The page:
This does not necessarily mean that foreign cultures are barred from being shared with the rest of the world. But there is a fine line between appropriation and appreciation that many often fail to cross.
Cultural appreciation involves learning about another culture, why an attire, item, or practice is held sacred to help understand the differences between their culture and another culture. For example, wearing other cultures’ clothing is not necessarily cultural appropriation. In some countries, it is highly recommended (or even required) for foreigners to dress like the locals as a sign of respect to the culture.
Some also wear it to get a feel of the local culture. But to wear another culture’s clothing as a fashion statement without knowing its origins is disrespectful, thus is becomes appropriation.
Dia de los Muertes
The Day of the Dead is a holiday celebrated by those living in Mexico and with Mexican heritage. Unlike the similar western tradition of Halloween that views death as fearful and macabre, Mexicans look at death as a natural part of the human cycle and instead celebrate their passed loved ones who come to celebrate with them.
The tradition dates back to pre-Columbian times as far as 3,000 years prior. In the past, Dia de los Muertes was celebrated throughout the ninth month of the Aztec calendar. Today, it is celebrated from October 31 to November 2, coinciding with the similar Christian holidays of All Saints’ Eve, All Saints’ Day, and All Souls’ Day.
The original celebrations worshiped the Aztec goddess Mictecacihuati, who was Queen of the Underworld. More modern traditions dedicate their festivities to the “Lady of the Dead”.
La Calavera Catrina
In 1910, Mexican illustrator Jose Guadalupe Posada created a portrait of La Calavera Catrina, a portrait of a skull in a European-fashioned hat that became the icon of the Day of the Dead Goddess. We’ve seen portrayals of these in modern movies like The Book of Life and Coco, but what many may not realize is that it was a satirical portrait.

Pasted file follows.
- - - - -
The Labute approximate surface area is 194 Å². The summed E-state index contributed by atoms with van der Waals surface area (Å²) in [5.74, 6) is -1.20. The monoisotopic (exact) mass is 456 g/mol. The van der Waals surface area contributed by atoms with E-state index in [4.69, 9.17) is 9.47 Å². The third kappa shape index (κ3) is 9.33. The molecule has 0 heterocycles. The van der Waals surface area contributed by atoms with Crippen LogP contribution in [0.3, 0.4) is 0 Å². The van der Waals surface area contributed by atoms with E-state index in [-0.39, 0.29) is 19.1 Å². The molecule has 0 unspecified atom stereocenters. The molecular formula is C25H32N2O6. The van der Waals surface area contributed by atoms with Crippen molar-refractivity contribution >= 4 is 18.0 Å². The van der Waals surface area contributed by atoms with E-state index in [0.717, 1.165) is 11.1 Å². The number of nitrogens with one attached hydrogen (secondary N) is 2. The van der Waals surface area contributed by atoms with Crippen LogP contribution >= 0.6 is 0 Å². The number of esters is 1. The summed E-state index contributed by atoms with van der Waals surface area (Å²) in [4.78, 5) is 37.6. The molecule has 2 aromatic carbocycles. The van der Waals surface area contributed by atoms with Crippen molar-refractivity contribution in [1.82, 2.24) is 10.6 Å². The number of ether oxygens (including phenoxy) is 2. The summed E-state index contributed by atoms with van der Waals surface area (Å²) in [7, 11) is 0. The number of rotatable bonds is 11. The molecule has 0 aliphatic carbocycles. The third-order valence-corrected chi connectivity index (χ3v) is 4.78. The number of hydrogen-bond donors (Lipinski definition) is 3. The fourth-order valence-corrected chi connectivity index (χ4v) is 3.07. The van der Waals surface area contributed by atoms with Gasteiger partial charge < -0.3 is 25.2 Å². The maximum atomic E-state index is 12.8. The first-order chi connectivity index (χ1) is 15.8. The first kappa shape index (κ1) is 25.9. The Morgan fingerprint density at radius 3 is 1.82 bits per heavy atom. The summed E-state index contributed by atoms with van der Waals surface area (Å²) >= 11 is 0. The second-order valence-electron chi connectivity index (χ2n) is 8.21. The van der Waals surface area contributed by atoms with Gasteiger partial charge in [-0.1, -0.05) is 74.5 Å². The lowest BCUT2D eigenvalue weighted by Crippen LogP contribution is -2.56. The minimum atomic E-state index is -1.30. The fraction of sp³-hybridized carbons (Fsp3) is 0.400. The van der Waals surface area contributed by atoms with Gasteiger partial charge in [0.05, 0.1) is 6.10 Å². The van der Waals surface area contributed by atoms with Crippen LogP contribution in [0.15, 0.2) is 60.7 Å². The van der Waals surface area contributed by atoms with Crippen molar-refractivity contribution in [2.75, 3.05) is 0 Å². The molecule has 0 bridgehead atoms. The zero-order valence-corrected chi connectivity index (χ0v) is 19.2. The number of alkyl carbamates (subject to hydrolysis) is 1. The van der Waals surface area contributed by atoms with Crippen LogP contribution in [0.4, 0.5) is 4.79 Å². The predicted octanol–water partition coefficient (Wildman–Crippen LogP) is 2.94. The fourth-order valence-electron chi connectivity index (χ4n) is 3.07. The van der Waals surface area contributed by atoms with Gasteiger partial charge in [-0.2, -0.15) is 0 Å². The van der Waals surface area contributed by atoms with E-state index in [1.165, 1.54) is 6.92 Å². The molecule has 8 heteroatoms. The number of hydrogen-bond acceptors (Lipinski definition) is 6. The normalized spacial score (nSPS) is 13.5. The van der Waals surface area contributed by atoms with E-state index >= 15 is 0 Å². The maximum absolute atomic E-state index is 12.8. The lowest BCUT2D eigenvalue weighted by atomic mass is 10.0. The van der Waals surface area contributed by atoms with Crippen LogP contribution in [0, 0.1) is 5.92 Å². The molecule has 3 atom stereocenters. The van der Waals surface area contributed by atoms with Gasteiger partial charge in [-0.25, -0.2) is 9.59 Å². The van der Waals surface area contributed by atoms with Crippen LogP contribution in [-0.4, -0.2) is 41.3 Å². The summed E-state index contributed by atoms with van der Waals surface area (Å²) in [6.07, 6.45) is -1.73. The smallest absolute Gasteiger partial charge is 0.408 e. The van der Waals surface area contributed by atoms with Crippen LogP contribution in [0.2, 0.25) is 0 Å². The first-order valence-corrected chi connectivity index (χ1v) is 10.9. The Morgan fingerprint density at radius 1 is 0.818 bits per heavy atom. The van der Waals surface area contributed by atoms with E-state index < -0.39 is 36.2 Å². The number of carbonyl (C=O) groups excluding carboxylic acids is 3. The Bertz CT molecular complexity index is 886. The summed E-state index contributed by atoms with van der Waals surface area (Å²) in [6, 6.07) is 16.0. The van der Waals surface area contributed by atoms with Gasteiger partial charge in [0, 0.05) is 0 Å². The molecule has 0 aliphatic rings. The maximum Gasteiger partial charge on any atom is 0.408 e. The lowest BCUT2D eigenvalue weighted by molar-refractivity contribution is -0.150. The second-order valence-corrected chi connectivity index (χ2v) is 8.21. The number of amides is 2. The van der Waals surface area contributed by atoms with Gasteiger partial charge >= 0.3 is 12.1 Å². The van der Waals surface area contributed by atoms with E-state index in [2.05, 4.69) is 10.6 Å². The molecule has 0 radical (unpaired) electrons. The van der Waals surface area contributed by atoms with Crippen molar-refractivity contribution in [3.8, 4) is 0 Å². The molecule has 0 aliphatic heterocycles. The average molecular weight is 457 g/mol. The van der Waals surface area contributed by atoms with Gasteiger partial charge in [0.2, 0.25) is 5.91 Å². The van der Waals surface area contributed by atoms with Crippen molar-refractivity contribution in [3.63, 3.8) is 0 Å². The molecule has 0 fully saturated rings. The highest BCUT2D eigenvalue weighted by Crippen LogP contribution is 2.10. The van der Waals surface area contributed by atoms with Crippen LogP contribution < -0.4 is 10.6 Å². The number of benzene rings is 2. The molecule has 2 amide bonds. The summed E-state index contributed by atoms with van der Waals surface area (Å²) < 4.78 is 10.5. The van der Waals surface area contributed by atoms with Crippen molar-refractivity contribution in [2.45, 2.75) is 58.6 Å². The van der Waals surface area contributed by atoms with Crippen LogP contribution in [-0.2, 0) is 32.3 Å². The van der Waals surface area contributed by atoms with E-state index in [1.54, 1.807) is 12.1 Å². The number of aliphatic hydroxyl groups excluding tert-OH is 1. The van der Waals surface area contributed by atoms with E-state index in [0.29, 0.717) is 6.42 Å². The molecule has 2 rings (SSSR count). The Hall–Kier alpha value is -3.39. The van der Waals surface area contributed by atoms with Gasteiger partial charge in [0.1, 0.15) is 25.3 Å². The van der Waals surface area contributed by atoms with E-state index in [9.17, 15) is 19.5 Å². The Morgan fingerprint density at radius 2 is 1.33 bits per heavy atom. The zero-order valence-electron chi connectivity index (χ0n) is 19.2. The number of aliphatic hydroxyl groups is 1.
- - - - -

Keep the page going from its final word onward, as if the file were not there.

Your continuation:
The portrait was meant to be a satire of Mexicans who were ashamed of their origins and tried to look whiter and more European while denying their own heritage. The skull was then given a European outfit to further the message. When it was picked up and became the icon for the Day of the Dead, the skeleton was later dressed in more traditional Mexican female attire.
Why Barbie Dia De Muertos Isn’t OK
The history of the Day of the Dead’s goddess highlights satire, colonial mentality, and whitewashing. It is a complex history, so turning a culture’s view on death as a celebration and turning it into a collectible doll to be played by children who don’t understand Dia De Muertos is problematic, to say the least.
Some may see it as a tribute to Mexican culture (hence one reviewer’s pride of their granddaughter calling Dia de Muertos Barbie “Mexican Barbie”), but for others, it is the act of taking a 3,000-year-old history and turning it into a child’s plaything.
And if that doesn’t convince you this is cultural appropriation, look at it this way. You have a traditionally blue-eyed, blonde-haired white American doll. She’s given a makeover to look like a white woman version of the Goddess Dia de Muertos celebrates. And Mattel is taking that thousands-of-years-old culture and turning it into a doll that can be sold for a profit to unsuspecting consumers who don’t know a thing about Dia de Muertos.
Children can learn at different rates, but it’s unlikely that all of these kids would be interested in learning the source of Dia de Muertos Barbie.
A company as large as Mattel should have known that Dia de Muertos Barbie was a ticking timebomb waiting to happen. It’s appropriating a culture and, frankly, someone in that large corporation should have realized it was going to be a bad idea and earn so much negative attention.